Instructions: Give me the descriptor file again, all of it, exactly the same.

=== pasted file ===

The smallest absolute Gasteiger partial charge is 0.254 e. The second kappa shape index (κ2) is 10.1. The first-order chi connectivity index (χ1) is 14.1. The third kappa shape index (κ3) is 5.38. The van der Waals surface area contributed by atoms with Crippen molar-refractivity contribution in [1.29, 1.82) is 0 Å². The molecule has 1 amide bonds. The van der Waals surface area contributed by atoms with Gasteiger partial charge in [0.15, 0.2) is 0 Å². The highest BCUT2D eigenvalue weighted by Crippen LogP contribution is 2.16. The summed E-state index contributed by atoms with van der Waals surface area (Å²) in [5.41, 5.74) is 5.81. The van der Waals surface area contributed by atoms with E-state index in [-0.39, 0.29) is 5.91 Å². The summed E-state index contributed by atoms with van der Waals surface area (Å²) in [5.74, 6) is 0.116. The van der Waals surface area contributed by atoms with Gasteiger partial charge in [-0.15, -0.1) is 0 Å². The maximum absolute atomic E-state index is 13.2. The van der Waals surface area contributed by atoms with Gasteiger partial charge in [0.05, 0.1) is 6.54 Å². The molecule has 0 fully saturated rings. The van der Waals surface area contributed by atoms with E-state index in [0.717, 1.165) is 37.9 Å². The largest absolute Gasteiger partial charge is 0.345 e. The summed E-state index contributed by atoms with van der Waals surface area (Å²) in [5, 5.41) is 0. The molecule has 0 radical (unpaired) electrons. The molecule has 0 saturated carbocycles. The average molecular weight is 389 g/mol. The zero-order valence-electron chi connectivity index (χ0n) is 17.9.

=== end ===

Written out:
The smallest absolute Gasteiger partial charge is 0.254 e. The second kappa shape index (κ2) is 10.1. The first-order chi connectivity index (χ1) is 14.1. The third kappa shape index (κ3) is 5.38. The van der Waals surface area contributed by atoms with Crippen molar-refractivity contribution in [1.29, 1.82) is 0 Å². The molecule has 1 amide bonds. The van der Waals surface area contributed by atoms with Gasteiger partial charge in [0.15, 0.2) is 0 Å². The highest BCUT2D eigenvalue weighted by Crippen LogP contribution is 2.16. The summed E-state index contributed by atoms with van der Waals surface area (Å²) in [5.41, 5.74) is 5.81. The van der Waals surface area contributed by atoms with E-state index in [-0.39, 0.29) is 5.91 Å². The summed E-state index contributed by atoms with van der Waals surface area (Å²) in [5.74, 6) is 0.116. The van der Waals surface area contributed by atoms with Gasteiger partial charge in [-0.15, -0.1) is 0 Å². The maximum absolute atomic E-state index is 13.2. The van der Waals surface area contributed by atoms with Gasteiger partial charge in [0.05, 0.1) is 6.54 Å². The molecule has 0 fully saturated rings. The van der Waals surface area contributed by atoms with E-state index in [0.717, 1.165) is 37.9 Å². The largest absolute Gasteiger partial charge is 0.345 e. The summed E-state index contributed by atoms with van der Waals surface area (Å²) in [5, 5.41) is 0. The molecule has 0 radical (unpaired) electrons. The molecule has 0 saturated carbocycles. The average molecular weight is 389 g/mol. The zero-order valence-electron chi connectivity index (χ0n) is 17.9.